US Destinations of Czech MigrationAs to the settlement in the USA, important destination of Czech migrants was the Midwest, but after 1852, a strong wave of predominantly Moravian migrants headed also for Texas. However, Dubovický points out that despite a relatively high share of land seekers among Czech migrants, most of them actually stayed in towns or cities, such as New York, Chicago, etc. For most of them, especially those in the industrial areas, coming to the US was a culture shock, but their adaptation was eased by expatriate associations. (Dubovický, 2003: 18-19)
When migrants arrived to America, they often had to change their occupation. Many of those who settled in farms had often come from small towns, while most of the Czech (and especially Slovak) labour migrants at the end of 19th century were originally from rural areas but headed for mines and steel mills. (Kořalka, Kořalková, 1993) Dubovický (2003: 22) notes that Czech migrants were literate above average (together with Jews and Scandinavians), and also Kořalka and Kořalková observe that most emigrants were hardworking, initiative and energetic. Emigration of such people annoyed the supporters of the Czech national movement (taking place in the same period as mass migrations), who tried to maintain relations with the emigrants in the USA and even pondered how to prevent their assimilation, but the latter was to no avail. The first generation of Czech immigrants already felt more like Americans, possibly American Czechs, as soon as they were naturalized. (Kořalka, Kořalková, 1993)
(The following part sums up Tim Prchal's "The Bohemian Paradox: "My Ántonia" and Popular Images of Czech Immigrants" (2004))
Stereotypical Images of Czech Immigrants in the USDespite the fact that Czech migration to the USA actually coincided with "old" rather than with "new" European migrations to the United States (in its timing, form, duration, skills, and sex ratio), it was generally perceived as "new" in the United States, and grouped with migration of Slovaks, Poles and Hungarians, and other Eastern, but also Southern European nations (the "old" immigrants being the English, Dutch, Germans and Scandinavians). This is also one of the points Prchal is raising in his paper, which focuses mainly on how Czechs are captured in Willa Cather's novel "My Ántonia" (1918).
"New" migrants were generally perceived as "passive, inarticulate, and illiterate, agriculturalists by inheritance", who "differ fundamentally from the more intelligent and efficient Northern races [...] who, as we know, not only made their fortunes in our cities, but dared to become also the hardy and successful settlers of our distant Western plains." (Sergeant 1910: 232, cited by Prchal, p. 6) In the rhetorics of that era, Czechs and other "new" migrants were referred to as a different race. While "old" migrants were considered as "the same branch of the Aryan race", with "similar tastes, traits and characteristics", "new" migrants were viewed as threatening and "inassimilable", and generally inferior. (p. 7)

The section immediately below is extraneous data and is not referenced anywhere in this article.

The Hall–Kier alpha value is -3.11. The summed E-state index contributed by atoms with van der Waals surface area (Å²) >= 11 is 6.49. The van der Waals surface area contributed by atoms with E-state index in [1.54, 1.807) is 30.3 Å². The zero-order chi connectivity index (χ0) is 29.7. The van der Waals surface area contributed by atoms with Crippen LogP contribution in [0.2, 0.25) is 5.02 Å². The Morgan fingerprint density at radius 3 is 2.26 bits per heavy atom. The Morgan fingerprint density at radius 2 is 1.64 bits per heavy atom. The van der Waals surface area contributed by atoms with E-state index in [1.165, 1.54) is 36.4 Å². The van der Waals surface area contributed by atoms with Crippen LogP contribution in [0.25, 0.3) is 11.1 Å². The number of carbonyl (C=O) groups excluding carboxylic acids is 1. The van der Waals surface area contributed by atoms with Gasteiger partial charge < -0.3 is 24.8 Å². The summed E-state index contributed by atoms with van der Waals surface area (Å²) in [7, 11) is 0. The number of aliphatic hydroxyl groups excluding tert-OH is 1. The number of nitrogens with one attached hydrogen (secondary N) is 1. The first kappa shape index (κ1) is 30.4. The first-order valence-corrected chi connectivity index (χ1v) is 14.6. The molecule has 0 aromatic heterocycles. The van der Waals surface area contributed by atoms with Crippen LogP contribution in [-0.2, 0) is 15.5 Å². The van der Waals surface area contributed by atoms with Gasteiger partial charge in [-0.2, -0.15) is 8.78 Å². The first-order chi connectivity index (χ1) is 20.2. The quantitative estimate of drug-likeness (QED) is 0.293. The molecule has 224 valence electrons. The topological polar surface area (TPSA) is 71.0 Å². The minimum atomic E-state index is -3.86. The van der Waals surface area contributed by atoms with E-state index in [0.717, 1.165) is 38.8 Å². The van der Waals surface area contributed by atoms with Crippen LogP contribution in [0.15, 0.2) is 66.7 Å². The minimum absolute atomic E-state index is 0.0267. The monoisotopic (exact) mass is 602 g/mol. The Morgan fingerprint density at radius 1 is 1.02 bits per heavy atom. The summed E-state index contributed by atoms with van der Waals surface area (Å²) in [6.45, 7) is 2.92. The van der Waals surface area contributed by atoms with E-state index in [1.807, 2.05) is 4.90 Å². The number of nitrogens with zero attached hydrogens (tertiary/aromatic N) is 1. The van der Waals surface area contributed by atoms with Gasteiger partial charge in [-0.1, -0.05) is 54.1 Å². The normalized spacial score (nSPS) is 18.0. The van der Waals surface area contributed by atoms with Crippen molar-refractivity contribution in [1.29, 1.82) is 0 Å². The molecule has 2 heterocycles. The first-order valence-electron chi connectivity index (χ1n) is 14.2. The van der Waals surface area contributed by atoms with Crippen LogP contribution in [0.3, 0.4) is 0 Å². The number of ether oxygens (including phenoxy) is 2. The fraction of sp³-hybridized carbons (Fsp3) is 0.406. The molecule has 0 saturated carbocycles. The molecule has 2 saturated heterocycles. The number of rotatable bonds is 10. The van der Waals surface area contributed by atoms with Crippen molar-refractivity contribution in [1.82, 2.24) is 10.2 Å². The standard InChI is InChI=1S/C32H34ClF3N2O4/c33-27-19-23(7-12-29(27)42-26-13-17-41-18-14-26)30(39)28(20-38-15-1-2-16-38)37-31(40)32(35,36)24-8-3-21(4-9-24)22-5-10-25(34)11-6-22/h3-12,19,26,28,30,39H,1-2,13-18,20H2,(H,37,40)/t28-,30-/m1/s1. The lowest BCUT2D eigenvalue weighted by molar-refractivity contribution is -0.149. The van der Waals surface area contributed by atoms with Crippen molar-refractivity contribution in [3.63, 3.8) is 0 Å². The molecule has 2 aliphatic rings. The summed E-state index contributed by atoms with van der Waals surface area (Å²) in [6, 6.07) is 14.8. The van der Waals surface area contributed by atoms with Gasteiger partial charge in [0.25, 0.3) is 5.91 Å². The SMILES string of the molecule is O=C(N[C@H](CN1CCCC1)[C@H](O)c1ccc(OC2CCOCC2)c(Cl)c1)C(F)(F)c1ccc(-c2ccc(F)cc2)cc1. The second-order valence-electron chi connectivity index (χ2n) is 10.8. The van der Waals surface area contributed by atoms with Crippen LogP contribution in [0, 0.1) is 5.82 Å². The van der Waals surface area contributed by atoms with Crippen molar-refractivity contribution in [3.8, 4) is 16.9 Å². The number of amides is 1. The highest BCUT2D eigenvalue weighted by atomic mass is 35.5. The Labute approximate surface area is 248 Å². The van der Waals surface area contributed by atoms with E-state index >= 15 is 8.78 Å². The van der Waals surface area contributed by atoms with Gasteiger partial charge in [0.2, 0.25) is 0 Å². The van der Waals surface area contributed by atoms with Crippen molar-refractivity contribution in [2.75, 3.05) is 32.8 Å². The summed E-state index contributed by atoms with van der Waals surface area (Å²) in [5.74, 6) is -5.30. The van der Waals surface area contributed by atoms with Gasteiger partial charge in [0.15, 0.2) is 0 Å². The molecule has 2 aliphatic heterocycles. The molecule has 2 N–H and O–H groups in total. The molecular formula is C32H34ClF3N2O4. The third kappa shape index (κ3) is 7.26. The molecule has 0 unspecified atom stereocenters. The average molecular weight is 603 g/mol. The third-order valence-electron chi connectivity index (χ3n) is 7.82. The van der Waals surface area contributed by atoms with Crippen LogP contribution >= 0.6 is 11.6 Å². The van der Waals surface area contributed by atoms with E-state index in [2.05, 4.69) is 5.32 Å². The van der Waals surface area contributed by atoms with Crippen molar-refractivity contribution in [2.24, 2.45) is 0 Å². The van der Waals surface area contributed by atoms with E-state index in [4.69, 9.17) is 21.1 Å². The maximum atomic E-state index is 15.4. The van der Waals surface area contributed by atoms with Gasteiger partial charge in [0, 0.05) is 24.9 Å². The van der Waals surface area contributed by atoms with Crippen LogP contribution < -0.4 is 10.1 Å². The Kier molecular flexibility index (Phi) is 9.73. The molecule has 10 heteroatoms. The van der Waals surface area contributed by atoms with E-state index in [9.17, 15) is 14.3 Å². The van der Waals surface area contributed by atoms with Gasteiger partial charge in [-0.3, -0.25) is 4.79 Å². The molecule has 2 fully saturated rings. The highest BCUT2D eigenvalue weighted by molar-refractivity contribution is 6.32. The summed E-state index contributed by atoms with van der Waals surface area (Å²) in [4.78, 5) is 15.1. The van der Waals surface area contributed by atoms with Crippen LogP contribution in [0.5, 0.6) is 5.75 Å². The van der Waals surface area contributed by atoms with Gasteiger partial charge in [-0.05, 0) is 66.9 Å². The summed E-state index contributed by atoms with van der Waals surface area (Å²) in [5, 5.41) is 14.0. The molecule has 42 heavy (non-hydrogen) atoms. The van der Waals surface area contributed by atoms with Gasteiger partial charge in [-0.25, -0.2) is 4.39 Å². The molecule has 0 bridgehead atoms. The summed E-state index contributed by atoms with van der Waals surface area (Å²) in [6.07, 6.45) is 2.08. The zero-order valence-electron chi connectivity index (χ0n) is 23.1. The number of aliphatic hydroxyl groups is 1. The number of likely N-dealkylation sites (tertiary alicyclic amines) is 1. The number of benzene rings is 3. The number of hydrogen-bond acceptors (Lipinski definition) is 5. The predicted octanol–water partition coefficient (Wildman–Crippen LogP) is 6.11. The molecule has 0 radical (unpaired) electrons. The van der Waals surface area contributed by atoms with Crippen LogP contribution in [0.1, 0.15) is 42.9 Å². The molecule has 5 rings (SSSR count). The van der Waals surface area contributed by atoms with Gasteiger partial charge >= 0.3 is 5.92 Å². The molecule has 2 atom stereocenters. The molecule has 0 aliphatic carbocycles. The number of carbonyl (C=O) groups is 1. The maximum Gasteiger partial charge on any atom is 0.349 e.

Nordic supremacy was backed with a pseudoscientific theory of Madison Grant, who used a "cephalic index" to differentiate between races based on the ratio between a skull's maximum width and its maximum length. Thus, there were three races: Mediterranean, Nordic, and Alpine, the first two characterised by a long skull and the third one, including Czechs and other Slavs and described as "subordinate and obscure", by a round skull. In fact, Eastern Europeans were even excluded from the concept of a "white race"! (p. 8-10)
A paradoxical image of Czech immigrants was created in general discourse. On the one hand, their "musical proficiency and their tenacity for retaining their original language" was appreciated, while on the other hand, "their dedication to Freethinking philosophy and its religious skepticism, their volatile and potentially violent natures, and their materialism" were generally disapproved of. (p. 11)
Willa Cather attempted to reshape this popular image of Czech immigrants, with whom she was familiar from her years spent in Nebraska, and whom she considered "people of a very superior type." (p. 7) She omitted some of the negative traits completely, while explaining or downplaying others. In her book, the Czech immigrants are Catholics, who might be warm-hearted, impulsive and materialistic - but there are individual differences or logical reasons for their behaviour; they love music and dancing, and they preserve their language and culture - to remember their roots, "but also to ensure greater family cohesion." (p. 19)
However, when you ask an average American what the stereotype of Czechs in the US is today, you will probably hear that none. The number of people with Czech ancestry is far too small. Feel free to disagree, though, I would love to read your comments!